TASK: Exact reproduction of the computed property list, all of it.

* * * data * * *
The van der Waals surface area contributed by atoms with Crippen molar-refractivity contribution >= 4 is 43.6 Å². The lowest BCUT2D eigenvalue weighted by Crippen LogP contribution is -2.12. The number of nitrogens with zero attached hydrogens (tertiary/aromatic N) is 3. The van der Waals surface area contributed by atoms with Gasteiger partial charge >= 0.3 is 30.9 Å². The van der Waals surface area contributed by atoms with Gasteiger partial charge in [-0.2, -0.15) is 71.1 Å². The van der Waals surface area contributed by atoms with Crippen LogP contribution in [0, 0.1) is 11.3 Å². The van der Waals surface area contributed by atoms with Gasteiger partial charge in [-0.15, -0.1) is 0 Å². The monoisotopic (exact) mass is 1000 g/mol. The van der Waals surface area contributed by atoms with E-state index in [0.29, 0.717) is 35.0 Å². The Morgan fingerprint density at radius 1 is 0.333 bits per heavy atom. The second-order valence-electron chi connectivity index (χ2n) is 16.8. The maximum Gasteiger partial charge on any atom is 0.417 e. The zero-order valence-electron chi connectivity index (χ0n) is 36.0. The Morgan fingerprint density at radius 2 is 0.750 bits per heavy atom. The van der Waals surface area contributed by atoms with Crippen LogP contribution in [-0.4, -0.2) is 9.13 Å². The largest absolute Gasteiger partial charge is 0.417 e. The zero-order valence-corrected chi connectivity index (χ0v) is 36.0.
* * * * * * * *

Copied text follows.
The van der Waals surface area contributed by atoms with Crippen molar-refractivity contribution >= 4 is 43.6 Å². The lowest BCUT2D eigenvalue weighted by Crippen LogP contribution is -2.12. The number of nitrogens with zero attached hydrogens (tertiary/aromatic N) is 3. The van der Waals surface area contributed by atoms with Gasteiger partial charge >= 0.3 is 30.9 Å². The van der Waals surface area contributed by atoms with Gasteiger partial charge in [-0.2, -0.15) is 71.1 Å². The van der Waals surface area contributed by atoms with Crippen LogP contribution in [0, 0.1) is 11.3 Å². The van der Waals surface area contributed by atoms with Gasteiger partial charge in [-0.15, -0.1) is 0 Å². The monoisotopic (exact) mass is 1000 g/mol. The van der Waals surface area contributed by atoms with E-state index in [0.29, 0.717) is 35.0 Å². The Morgan fingerprint density at radius 1 is 0.333 bits per heavy atom. The second-order valence-electron chi connectivity index (χ2n) is 16.8. The maximum Gasteiger partial charge on any atom is 0.417 e. The zero-order valence-electron chi connectivity index (χ0n) is 36.0. The Morgan fingerprint density at radius 2 is 0.750 bits per heavy atom. The van der Waals surface area contributed by atoms with Crippen LogP contribution in [-0.4, -0.2) is 9.13 Å². The largest absolute Gasteiger partial charge is 0.417 e. The zero-order valence-corrected chi connectivity index (χ0v) is 36.0.